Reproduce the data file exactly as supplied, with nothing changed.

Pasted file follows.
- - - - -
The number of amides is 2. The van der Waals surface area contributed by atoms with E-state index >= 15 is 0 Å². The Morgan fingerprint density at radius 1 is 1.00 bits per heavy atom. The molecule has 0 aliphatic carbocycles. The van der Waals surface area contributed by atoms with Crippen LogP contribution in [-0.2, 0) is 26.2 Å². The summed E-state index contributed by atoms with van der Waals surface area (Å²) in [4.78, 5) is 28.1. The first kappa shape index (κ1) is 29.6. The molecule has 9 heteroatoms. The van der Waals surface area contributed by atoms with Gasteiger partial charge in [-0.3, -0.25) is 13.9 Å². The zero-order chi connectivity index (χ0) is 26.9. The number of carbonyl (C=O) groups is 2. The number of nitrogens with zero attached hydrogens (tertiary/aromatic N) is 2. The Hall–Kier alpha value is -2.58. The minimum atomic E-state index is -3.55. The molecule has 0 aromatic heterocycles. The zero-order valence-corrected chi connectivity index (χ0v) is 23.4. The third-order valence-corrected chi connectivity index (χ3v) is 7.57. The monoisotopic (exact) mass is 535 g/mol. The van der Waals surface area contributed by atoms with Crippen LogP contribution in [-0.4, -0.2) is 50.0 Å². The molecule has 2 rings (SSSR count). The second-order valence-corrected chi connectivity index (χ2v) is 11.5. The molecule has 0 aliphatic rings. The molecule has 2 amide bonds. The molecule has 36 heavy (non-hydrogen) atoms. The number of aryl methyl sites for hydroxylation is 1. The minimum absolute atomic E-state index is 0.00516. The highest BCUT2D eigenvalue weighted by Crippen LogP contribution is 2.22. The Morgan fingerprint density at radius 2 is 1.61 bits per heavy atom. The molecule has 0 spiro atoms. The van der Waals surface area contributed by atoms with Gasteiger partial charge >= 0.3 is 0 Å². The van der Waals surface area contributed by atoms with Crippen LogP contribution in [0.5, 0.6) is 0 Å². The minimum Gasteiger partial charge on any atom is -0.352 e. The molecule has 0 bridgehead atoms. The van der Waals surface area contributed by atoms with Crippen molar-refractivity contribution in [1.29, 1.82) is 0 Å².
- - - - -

The number of amides is 2. The van der Waals surface area contributed by atoms with E-state index >= 15 is 0 Å². The Morgan fingerprint density at radius 1 is 1.00 bits per heavy atom. The molecule has 0 aliphatic carbocycles. The van der Waals surface area contributed by atoms with Crippen LogP contribution in [-0.2, 0) is 26.2 Å². The summed E-state index contributed by atoms with van der Waals surface area (Å²) in [4.78, 5) is 28.1. The first kappa shape index (κ1) is 29.6. The molecule has 9 heteroatoms. The van der Waals surface area contributed by atoms with Gasteiger partial charge in [-0.3, -0.25) is 13.9 Å². The zero-order chi connectivity index (χ0) is 26.9. The number of carbonyl (C=O) groups is 2. The number of nitrogens with zero attached hydrogens (tertiary/aromatic N) is 2. The Hall–Kier alpha value is -2.58. The minimum atomic E-state index is -3.55. The molecule has 0 aromatic heterocycles. The zero-order valence-corrected chi connectivity index (χ0v) is 23.4. The third-order valence-corrected chi connectivity index (χ3v) is 7.57. The monoisotopic (exact) mass is 535 g/mol. The van der Waals surface area contributed by atoms with Crippen LogP contribution in [-0.4, -0.2) is 50.0 Å². The molecule has 2 rings (SSSR count). The second-order valence-corrected chi connectivity index (χ2v) is 11.5. The molecule has 0 aliphatic rings. The molecule has 2 amide bonds. The molecule has 36 heavy (non-hydrogen) atoms. The number of aryl methyl sites for hydroxylation is 1. The minimum absolute atomic E-state index is 0.00516. The highest BCUT2D eigenvalue weighted by Crippen LogP contribution is 2.22. The Morgan fingerprint density at radius 2 is 1.61 bits per heavy atom. The molecule has 0 spiro atoms. The van der Waals surface area contributed by atoms with Gasteiger partial charge >= 0.3 is 0 Å². The van der Waals surface area contributed by atoms with Crippen LogP contribution in [0.5, 0.6) is 0 Å². The minimum Gasteiger partial charge on any atom is -0.352 e. The molecule has 0 bridgehead atoms. The van der Waals surface area contributed by atoms with Crippen molar-refractivity contribution in [1.29, 1.82) is 0 Å².